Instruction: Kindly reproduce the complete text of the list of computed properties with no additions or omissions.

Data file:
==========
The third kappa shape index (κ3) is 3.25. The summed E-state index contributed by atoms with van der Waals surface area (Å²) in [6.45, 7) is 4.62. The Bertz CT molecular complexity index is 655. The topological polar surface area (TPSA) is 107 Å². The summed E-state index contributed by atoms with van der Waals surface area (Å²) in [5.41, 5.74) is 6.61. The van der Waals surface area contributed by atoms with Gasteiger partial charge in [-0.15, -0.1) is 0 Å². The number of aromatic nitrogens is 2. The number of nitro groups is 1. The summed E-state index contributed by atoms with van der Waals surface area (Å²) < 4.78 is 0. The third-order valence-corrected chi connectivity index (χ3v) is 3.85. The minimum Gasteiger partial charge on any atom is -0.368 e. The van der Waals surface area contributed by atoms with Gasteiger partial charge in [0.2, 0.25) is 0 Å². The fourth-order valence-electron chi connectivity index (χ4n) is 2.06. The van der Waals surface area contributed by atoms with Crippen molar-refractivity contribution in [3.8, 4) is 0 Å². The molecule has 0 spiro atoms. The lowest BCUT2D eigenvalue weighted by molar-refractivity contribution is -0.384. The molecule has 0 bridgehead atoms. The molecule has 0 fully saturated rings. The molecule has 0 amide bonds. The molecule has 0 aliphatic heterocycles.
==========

The third kappa shape index (κ3) is 3.25. The summed E-state index contributed by atoms with van der Waals surface area (Å²) in [6.45, 7) is 4.62. The Bertz CT molecular complexity index is 655. The topological polar surface area (TPSA) is 107 Å². The summed E-state index contributed by atoms with van der Waals surface area (Å²) in [5.41, 5.74) is 6.61. The van der Waals surface area contributed by atoms with Gasteiger partial charge in [-0.15, -0.1) is 0 Å². The number of aromatic nitrogens is 2. The number of nitro groups is 1. The summed E-state index contributed by atoms with van der Waals surface area (Å²) < 4.78 is 0. The third-order valence-corrected chi connectivity index (χ3v) is 3.85. The minimum Gasteiger partial charge on any atom is -0.368 e. The van der Waals surface area contributed by atoms with Gasteiger partial charge in [0.2, 0.25) is 0 Å². The fourth-order valence-electron chi connectivity index (χ4n) is 2.06. The van der Waals surface area contributed by atoms with Crippen molar-refractivity contribution in [3.8, 4) is 0 Å². The molecule has 0 spiro atoms. The lowest BCUT2D eigenvalue weighted by molar-refractivity contribution is -0.384. The molecule has 0 bridgehead atoms. The molecule has 0 fully saturated rings. The molecule has 0 amide bonds. The molecule has 0 aliphatic heterocycles.